Cybercrime and cyber insecurity were ranked eighth in terms of severity of impact by risk experts polled for the World Economic Forum's Global Risks Report, both in the short term (the next two years) and over the next decade. According to Google data, state-sponsored cyberattacks targeting NATO users increased by 300% in 2022 compared to 2020. With cyberattacks on the rise, experts at the World Economic Forum's Annual Meeting at Davos predicted that 2023 would be a "busy year" for cyberspace with a "gathering cyber storm".

“This is a global threat, and it calls for a global response and enhanced and coordinated action,” Jürgen Stock, Secretary-General of the International Criminal Police Organization (INTERPOL), said at Davos.

According to the Forum's Global Cybersecurity Outlook 2023, 93% of cybersecurity experts and 86% of business leaders believe global instability will have a negative impact on their ability to ensure cybersecurity in the future.

As Biden notes, "Cybersecurity is essential to the basic functioning of our economy, the operation of our critical infrastructure, the strength of our democracy and democratic institutions, the privacy of our data and communications, and our national defense.

"We must ensure the internet remains open, free, global, interoperable, reliable, and secure – anchored in universal values that respect human rights and fundamental freedoms."

What are the National Security Strategy's five pillars?

Because the COVID-19 pandemic has accelerated the world's digital transformation, we rely on connected devices and digital technology to do more than ever before, putting our lives and livelihoods at greater risk from cyber threats.

The US National Security Strategy recognizes the need to rebalance the burden of responsibility for cybersecurity away from small businesses and individuals and onto the public and private organizations best placed to defend cyberspace through "robust collaboration".

It also aims to strengthen cyberspace resilience by balancing the need to address immediate threats with incentivizing investment in the digital ecosystem's secure, long-term future. Each of the five pillars it establishes is divided into strategic objectives, but here's a quick rundown of what they entail:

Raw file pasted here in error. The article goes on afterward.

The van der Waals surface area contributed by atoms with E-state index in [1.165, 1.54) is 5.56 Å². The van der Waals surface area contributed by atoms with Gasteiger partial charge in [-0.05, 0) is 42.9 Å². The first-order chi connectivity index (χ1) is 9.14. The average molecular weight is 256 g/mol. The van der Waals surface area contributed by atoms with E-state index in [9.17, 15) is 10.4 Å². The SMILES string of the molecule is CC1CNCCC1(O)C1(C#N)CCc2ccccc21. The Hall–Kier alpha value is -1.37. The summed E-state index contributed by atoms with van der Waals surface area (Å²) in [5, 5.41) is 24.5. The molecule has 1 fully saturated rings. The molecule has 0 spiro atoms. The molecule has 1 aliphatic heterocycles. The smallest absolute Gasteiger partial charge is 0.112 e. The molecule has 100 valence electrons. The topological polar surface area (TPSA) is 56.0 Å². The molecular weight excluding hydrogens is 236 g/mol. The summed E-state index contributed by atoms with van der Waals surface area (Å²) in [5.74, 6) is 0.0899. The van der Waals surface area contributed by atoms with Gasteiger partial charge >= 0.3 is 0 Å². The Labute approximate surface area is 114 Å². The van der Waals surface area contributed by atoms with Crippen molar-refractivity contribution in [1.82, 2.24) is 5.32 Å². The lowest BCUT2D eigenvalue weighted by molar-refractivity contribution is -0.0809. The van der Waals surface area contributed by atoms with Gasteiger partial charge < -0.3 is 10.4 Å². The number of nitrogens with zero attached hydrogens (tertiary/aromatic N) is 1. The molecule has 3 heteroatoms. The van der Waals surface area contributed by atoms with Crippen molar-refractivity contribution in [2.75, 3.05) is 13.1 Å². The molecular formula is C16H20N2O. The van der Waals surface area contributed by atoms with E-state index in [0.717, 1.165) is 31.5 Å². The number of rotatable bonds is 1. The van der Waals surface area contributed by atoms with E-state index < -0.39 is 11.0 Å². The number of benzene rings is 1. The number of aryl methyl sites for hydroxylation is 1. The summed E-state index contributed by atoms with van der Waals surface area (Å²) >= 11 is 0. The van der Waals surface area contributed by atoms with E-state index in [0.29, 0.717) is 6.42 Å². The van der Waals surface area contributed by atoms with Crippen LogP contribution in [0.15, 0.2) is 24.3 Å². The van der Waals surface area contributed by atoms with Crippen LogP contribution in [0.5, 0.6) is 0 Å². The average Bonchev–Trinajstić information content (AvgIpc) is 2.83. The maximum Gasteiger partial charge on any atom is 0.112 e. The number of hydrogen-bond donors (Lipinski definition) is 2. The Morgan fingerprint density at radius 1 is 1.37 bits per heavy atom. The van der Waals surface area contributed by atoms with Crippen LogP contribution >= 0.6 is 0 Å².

1. Defend critical infrastructure
2. Disrupt and dismantle threat actors
3. Shape market forces to drive security and resilience
4. Invest in a resilient future
5. Forge international partnerships to pursue shared goals

Despite the Risk of Ransomware Attacks, Businesses Continue to Pay


Most companies in four Asia-Pacific countries have had to protect against phishing and ransomware attacks, with those infected in Australia being the most willing to pay ransomware demands. Australians are also the most likely to be victims of such attacks, with 92% reporting phishing incidents and 90% reporting business email compromise attacks.

 As per Proofpoint's State of the Phish report, another 86% and 80% have had to deal with ransomware and supply chain attacks, respectively. In Singapore, South Korea, Japan, and Australia, 2,000 employees and 200 security professionals were polled. Singaporeans experienced the next highest number of attacks, with 85% dealing with phishing incidents and 78% dealing with ransomware attacks. Another 72% reported business email compromise, with 46% reporting direct financial loss.

However, while Singapore reported the highest number of ransomware infections (68%), their Australian counterparts (58% of whom were infected) were more likely to cave to ransom demands when breached. In Australia, 90% admitted to making a payment at least once, compared to 71% in Singapore and 63% in South Korea. Only 18% of Japanese businesses paid at least one ransom, the lowest overall, while the global average was 64%.

In accordance with the report, Japanese law forbids local businesses from transferring funds to organized crime, which may include cybercrime. According to Proofpoint, 64% of Japanese respondents reported a successful phishing attack, compared to the global average of 84%. According to the security vendor, this could be due to cybercriminals' lack of fluency in the local language, which makes it easier for Japanese employees to identify poorly worded phishing lures.

"Around the world, English is the language most used in phishing attacks, so businesses that don't conduct activities in English may receive some protection," the report noted. However, it highlighted that it might be less culturally acceptable in some countries to acknowledge they suffered a security breach, resulting in under-reporting. 

In South Korea, 48% of the 72% who experienced ransomware attacks became infected. In Australia, 83% of the 96% who had cyber insurance said their insurer paid the ransom in full or in part. In Singapore, 90% of respondents reported having cyber insurance, with 95% reporting that their insurers paid the ransom in full or in part.

In South Korea, 82% had cyber insurance, while 74% and 72%, respectively, said their insurers covered the ransom payment in full or in part. Globally, 76% of organizations were targeted by ransomware, with 64% becoming infected. 82% of insurers stepped up to pay the ransom in full or in part for those who had a cyber insurance policy for ransomware attacks.

"While conventional phishing remains successful, many threat actors have shifted to newer techniques, such as telephone-oriented attack delivery and adversary-in-the-middle (AitM) phishing proxies that bypass multi-factor authentication," said Ryan Kalember, Proofpoint's executive vice president of cybersecurity strategy. "These techniques have been used in targeted attacks for years, but 2022 saw them deployed at scale. We have also seen a marked increase in sophisticated, multi-touch phishing campaigns, engaging in longer conversations across multiple personas. Whether it's a nation state-aligned group or a business email compromise actor, there are plenty of adversaries willing to play the long game."